I think I agree with this the most. Fine – don’t force cyclists to pay registration, but maybe it’s a good idea for a ‘number plate’ system to ensure cyclists can be held accountable for infractions of the road rules (running red lights, hitting pedestrians etc).

I would think it is pretty hard to have a ‘number plate’ system that can identify those committing infractions without actually ‘registering’ those number plates to an owner? Unless you are suggesting all bicycles have a number plate just on the off chance the police see it again after it was reported doing something naughty elsewhere?

#51
Lazy I7:13 pm, 09 Nov 11

Solidarity said :

krats said :

p1 said :

You know what s**** me? Horse riders. They don’t pay rego but can ride along in places which would see me charged if I did it on my unregistered trail bike!

Almost All Adult Horse Riders Own A Registered Vehicle-They Don’t Ride Their Horse From Their Front Yard To The Paddock Where Their Horse Is Kept Do They!!

I do,

I own a horse and don’t have a car, it’s great.

Don’t pay parking, don’t pay any tax, great for picking up chicks and if you try and cap my horse he’ll kick you in the face.

It’s clamp, not cap… as in wheel clamp. ;)

#52
Henry827:43 pm, 09 Nov 11

Jungle Jim said :

I think I agree with this the most. Fine – don’t force cyclists to pay registration, but maybe it’s a good idea for a ‘number plate’ system to ensure cyclists can be held accountable for infractions of the road rules (running red lights, hitting pedestrians etc).

So if i hit a pedestrian or run a red, do i get a fine? or lose points on my drivers license? If its the latter you’re imposing registration, which would discourage many people from giving cycling a go

#53
Henry827:48 pm, 09 Nov 11

actually, ignore my previous comment, my argument was crap.

I just don’t think that people will “try” cycling if they have to get their bike registered every year.

Surely the congestion argument would be enough for most people. When driving to work, every time you pass a cyclist riding in their special lane, think of it as one less car you have to overtake.

#54
BicycleCanberra9:22 pm, 09 Nov 11

Holden Caulfield said :

[Well, now that you mention it, if you want to drive a car on the road you have to reach a certain age/maturity level and sit a test. Then you need an experienced driver alongside you to assist you through the learning phase. If, after a set period of minimum time, you want to drive a car by yourself on the road, you need to sit a further test to prove your credentials and knowledge of the road rules.

Despite these measures my own personal opinion is it is still too easy to get and maintain a drivers’ license in Australia; evidenced by the number of numpties I see driving most days.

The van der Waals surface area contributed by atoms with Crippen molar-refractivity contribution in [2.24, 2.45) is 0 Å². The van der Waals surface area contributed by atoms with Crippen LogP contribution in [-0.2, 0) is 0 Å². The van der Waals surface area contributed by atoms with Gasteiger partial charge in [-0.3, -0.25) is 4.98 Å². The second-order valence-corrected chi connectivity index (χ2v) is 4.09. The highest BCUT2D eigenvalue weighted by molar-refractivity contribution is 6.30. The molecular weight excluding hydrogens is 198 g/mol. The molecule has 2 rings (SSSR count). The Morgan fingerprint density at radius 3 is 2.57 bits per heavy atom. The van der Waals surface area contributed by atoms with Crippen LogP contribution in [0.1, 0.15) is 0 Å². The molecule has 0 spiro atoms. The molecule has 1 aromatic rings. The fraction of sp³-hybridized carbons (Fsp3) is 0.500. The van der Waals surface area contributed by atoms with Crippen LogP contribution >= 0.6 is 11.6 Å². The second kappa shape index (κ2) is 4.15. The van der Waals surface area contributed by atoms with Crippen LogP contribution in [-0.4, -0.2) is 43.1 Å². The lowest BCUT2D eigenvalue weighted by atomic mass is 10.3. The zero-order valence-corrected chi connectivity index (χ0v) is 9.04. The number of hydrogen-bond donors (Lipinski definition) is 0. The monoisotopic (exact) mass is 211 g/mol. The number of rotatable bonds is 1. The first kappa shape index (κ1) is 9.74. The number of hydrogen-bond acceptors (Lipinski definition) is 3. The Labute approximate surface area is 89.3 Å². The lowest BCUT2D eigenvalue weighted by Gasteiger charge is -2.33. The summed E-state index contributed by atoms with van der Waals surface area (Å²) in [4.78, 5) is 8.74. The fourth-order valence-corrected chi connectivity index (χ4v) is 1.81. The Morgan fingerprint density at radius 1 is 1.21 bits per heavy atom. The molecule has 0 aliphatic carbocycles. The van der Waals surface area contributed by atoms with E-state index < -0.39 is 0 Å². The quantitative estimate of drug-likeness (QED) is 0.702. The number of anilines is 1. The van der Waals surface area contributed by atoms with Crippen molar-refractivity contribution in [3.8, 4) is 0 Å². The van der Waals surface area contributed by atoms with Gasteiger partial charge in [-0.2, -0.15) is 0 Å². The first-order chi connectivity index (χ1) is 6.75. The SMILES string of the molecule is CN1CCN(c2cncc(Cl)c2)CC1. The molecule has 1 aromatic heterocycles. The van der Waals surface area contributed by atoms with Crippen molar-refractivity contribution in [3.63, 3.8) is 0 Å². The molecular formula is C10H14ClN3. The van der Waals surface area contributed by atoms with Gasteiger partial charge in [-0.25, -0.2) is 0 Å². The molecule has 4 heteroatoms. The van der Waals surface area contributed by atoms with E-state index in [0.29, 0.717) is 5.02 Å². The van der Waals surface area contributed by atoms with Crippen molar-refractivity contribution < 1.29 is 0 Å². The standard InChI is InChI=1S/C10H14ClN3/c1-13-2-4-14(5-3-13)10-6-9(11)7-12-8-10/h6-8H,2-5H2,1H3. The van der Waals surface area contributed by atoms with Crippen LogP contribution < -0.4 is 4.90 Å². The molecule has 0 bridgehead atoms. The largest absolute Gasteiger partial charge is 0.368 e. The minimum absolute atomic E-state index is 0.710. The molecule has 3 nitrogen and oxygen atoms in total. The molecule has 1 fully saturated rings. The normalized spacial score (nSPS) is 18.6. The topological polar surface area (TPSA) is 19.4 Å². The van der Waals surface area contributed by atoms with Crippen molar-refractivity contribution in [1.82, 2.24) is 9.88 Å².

But, if you want to ride a bike on the road you can be any age and simply need a pulse and a push bike (helmets are optional it would seem).

Go on, beat me with your big “BicycleCanberra” stick and tell me that’s reasonable.

No I agree with you about the Drivers licence, now that it is competency based and log book recording. I would rather see the test brought back in and advanced driver training for those needing to do so.

In Canberra we used to have road safety education for school students and the use of traffic training centre’s in Deakin and Belconnen. Belconnen only closed a few years ago after a consultant recommended that artificial traffic environments weren’t good for children to learn skills in.

So it is up to parents now days to provide that education. The Netherlands of course continue traffic education leading to a cycle test for students in the last year of primary school.

http://vimeo.com/31545084

#55
Aeek10:05 pm, 09 Nov 11

Henry82 said :

Surely the congestion argument would be enough for most people. When driving to work, every time you pass a cyclist riding in their special lane, think of it as one less car you have to overtake.

Also, if you feel that a cyclist riding on the road is being insane, be very glad that they aren’t driving a car or bigger. You really want to share heavy metal with someone you’ve just judged insane?

Unfortunately, both points rely on common sense.

#56
Hanksinatra10:45 am, 26 Nov 11

It seems all comments on this topic, even those apparently from the point of view of cycling, are made within a particular orthodoxy of the certainty of “car is king”. For example, actually it is irrelevant the division of financial support given by cyclists compared to carists. Without cars ( and get used to that idea) we don’t need to spend a fraction of the current amount on transport infrastructure.
The fact is car culture is extremely expensive and is a financial burden imposed upon us all by what is now, a tyranny of the majority. To engage in debate concerning cycling’s “fair share” would therefore be nonsensical except for the fact that by joining the debate, one acknowledges the fact of the superiority of car culture over other philosophies.
Why not place human beings ahead of cars as a starting point?

#57
OpenYourMind11:08 am, 26 Nov 11

On this topic, here’s some interesting figures to get things into perspective:
http://www.ptua.org.au/myths/petroltax.shtml

The link is from a public transport user organisation, but their sources are Government figures.

#58
farnarkler3:21 pm, 26 Nov 11

They’ve done a rather odd thing on Ellenborough St right where the turn off is for the Barton Highway. The newly painted lines now include a bicycle lane on the city bound lane…………about 20 metres away from a purpose built bike/pedestrian path. Not the best idea.

#59
Mumbucks7:31 pm, 26 Nov 11

And they don’t pick up their horse poo!

#60
Mumbucks7:35 pm, 26 Nov 11

See p1 post regarding previous comment.